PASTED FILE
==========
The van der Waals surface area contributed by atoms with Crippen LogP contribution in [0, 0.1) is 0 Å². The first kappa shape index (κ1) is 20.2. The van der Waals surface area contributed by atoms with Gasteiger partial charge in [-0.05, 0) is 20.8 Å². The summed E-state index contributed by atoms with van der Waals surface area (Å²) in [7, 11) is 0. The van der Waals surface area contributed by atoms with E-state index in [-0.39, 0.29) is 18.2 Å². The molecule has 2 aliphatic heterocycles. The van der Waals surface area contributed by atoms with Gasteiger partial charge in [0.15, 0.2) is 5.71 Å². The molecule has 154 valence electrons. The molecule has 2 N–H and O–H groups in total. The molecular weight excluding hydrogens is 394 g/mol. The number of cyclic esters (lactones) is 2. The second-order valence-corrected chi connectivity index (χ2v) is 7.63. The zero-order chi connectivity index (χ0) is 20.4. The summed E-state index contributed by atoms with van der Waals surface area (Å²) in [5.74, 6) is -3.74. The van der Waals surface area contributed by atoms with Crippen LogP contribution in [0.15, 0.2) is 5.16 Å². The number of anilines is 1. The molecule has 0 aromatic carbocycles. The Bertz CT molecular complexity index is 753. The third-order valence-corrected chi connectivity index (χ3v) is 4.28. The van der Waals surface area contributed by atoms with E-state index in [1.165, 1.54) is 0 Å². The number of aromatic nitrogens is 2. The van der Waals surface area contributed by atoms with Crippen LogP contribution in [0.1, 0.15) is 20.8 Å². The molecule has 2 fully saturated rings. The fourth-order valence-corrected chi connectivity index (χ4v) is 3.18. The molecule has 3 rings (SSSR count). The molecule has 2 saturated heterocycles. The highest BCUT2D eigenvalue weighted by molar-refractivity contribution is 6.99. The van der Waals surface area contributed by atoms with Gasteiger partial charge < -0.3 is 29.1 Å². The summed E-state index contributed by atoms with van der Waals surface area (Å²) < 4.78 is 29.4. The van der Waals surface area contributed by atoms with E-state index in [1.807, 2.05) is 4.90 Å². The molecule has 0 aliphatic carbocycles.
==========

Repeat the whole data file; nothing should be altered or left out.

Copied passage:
The van der Waals surface area contributed by atoms with Crippen LogP contribution in [0, 0.1) is 0 Å². The first kappa shape index (κ1) is 20.2. The van der Waals surface area contributed by atoms with Gasteiger partial charge in [-0.05, 0) is 20.8 Å². The summed E-state index contributed by atoms with van der Waals surface area (Å²) in [7, 11) is 0. The van der Waals surface area contributed by atoms with E-state index in [-0.39, 0.29) is 18.2 Å². The molecule has 2 aliphatic heterocycles. The van der Waals surface area contributed by atoms with Gasteiger partial charge in [0.15, 0.2) is 5.71 Å². The molecule has 154 valence electrons. The molecule has 2 N–H and O–H groups in total. The molecular weight excluding hydrogens is 394 g/mol. The number of cyclic esters (lactones) is 2. The second-order valence-corrected chi connectivity index (χ2v) is 7.63. The zero-order chi connectivity index (χ0) is 20.4. The summed E-state index contributed by atoms with van der Waals surface area (Å²) in [5.74, 6) is -3.74. The van der Waals surface area contributed by atoms with Crippen LogP contribution in [0.15, 0.2) is 5.16 Å². The number of anilines is 1. The molecule has 0 aromatic carbocycles. The Bertz CT molecular complexity index is 753. The third-order valence-corrected chi connectivity index (χ3v) is 4.28. The van der Waals surface area contributed by atoms with E-state index in [1.165, 1.54) is 0 Å². The number of aromatic nitrogens is 2. The van der Waals surface area contributed by atoms with Crippen LogP contribution in [0.1, 0.15) is 20.8 Å². The molecule has 2 fully saturated rings. The fourth-order valence-corrected chi connectivity index (χ4v) is 3.18. The molecule has 3 rings (SSSR count). The molecule has 2 saturated heterocycles. The highest BCUT2D eigenvalue weighted by molar-refractivity contribution is 6.99. The van der Waals surface area contributed by atoms with Gasteiger partial charge < -0.3 is 29.1 Å². The summed E-state index contributed by atoms with van der Waals surface area (Å²) < 4.78 is 29.4. The van der Waals surface area contributed by atoms with E-state index in [1.807, 2.05) is 4.90 Å². The molecule has 0 aliphatic carbocycles.